Anxiety is a common issue that affects many of our pupils and it can have a significant impact on their academic and personal lives. One area where anxiety can be particularly challenging in schools is in the realm of exams and tests. Test anxiety is a type of performance anxiety that can cause students to feel anxious, stressed, or even physically ill during exams and assessments.
As teachers, it's crucial that we are aware of the impact that test anxiety can have on our pupils. When it becomes overwhelming, it can lead to poor academic performance, social isolation, and even physical symptoms such as headaches, stomach aches, and difficulty sleeping.
One effective way to monitor and measure test anxiety is through the use of the Multidimensional Test Anxiety Scale (MTAS).
This survey consists of 18 items that assess different dimensions of test anxiety, such as worry, interference, and concentration. By administering the MTAS survey, teachers can gain valuable insights into the specific areas where pupils may be struggling.
These insights can be used to provide targeted interventions and support systems, such as stress-reduction programs, counseling services, or accommodations for students with test anxiety.
If you are interested in running this survey in your school, make sure to get in touch with the BounceTogether team. They can run the survey for you, set everything up, score the questions, and provide your results in a professionally formatted report for just £99. To run the survey - click here
It's important to remember that test anxiety is just one aspect of a more complex issue in schools. There are many other sources of anxiety that pupils may experience, such as social anxiety, separation anxiety, and generalised anxiety disorders.
It's crucial for educators to be aware of these different types of anxiety and to develop strategies for addressing them. Here are some ways we can help children cope with anxiety:
- Promote a culture of openness and understanding around mental health
It's important to create a safe and supportive environment where pupilss feel comfortable discussing their mental health concerns. This can be achieved by providing opportunities for pupils to talk about their feelings and concerns, such as through peer support groups or mental health awareness campaigns.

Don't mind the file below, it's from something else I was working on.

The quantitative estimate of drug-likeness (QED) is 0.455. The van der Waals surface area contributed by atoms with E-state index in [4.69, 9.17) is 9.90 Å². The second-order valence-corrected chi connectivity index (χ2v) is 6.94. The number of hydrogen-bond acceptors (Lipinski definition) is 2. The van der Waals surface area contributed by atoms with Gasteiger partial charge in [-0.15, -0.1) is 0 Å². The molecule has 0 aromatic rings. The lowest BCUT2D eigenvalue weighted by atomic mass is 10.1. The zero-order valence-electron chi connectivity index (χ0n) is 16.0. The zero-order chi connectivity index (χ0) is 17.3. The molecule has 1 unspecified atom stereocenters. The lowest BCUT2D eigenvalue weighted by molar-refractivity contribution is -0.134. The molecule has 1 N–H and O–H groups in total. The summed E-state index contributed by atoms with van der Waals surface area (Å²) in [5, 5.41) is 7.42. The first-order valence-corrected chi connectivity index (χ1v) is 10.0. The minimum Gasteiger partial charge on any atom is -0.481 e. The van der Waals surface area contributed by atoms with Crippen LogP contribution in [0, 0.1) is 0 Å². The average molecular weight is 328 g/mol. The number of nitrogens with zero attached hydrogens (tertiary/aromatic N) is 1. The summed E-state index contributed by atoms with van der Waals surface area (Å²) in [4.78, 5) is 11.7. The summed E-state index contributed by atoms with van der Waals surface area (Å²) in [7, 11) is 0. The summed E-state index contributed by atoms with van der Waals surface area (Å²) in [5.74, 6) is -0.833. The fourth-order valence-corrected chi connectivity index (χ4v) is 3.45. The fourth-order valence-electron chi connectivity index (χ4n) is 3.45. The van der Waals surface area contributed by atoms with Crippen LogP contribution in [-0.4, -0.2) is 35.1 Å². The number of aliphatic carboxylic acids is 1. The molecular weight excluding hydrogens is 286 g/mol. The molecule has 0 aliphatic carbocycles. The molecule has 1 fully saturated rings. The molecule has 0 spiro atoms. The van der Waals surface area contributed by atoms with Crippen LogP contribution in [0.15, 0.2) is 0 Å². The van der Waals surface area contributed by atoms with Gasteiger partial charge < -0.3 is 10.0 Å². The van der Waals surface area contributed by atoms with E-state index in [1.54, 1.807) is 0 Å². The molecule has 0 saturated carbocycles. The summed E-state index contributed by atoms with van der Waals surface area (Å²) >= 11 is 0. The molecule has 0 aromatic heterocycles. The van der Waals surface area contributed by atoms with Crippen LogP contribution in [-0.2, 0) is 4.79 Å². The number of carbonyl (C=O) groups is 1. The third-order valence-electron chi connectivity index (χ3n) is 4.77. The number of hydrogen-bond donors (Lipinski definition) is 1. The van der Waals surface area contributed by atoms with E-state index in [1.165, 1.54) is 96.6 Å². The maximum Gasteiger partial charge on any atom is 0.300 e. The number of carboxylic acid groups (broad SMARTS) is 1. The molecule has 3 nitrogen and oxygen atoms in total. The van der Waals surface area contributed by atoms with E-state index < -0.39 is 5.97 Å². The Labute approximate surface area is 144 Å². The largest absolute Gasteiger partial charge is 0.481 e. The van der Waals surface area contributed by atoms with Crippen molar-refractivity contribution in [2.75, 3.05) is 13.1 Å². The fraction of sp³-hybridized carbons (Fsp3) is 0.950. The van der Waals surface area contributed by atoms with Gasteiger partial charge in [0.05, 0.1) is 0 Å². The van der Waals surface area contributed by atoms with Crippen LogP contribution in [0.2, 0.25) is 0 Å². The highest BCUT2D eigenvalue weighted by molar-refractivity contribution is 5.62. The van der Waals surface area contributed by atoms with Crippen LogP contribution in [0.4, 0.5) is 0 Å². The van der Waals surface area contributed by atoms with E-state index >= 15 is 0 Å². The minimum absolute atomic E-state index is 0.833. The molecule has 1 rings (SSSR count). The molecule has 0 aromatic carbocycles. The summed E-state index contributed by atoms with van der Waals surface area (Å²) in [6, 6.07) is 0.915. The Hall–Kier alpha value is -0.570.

- Educate pupils about anxiety
Teaching pupils about anxiety can help them to understand and manage their symptoms. They can learn coping strategies, such as relaxation techniques, breathing exercises, and positive self-talk, that can help them to manage their anxiety.
- Provide accommodations for pupils with test anxiety
Accommodations such as extra time or a quiet testing environment can be helpful for pupils with test anxiety. By providing accommodations, we can help to reduce the stress and pressure that pupils with test anxiety may feel during exams or assessments.
- Encourage mindfulness practices
Mindfulness practices such as yoga, meditation, or deep breathing exercises can be effective in reducing anxiety symptoms. Encouragingpupils to practice mindfulness can help them to feel more relaxed and focused, reducing their anxiety levels.
- Seek professional support
If a pupil is struggling with anxiety, it may be necessary to seek professional support. School counselors, mental health professionals, or outside agencies can provide additional support and resources. The Mental Health Foundation also offer a lot of support, guidance, and resources for pupils, teachers, and parents. You can access these - here
By incorporating these strategies into our classrooms and schools, we can create a supportive environment that helps pupils to manage their anxiety. The insights gained from the MTAS survey can be especially helpful in identifying those who may be struggling with test anxiety, and providing targeted interventions and support systems.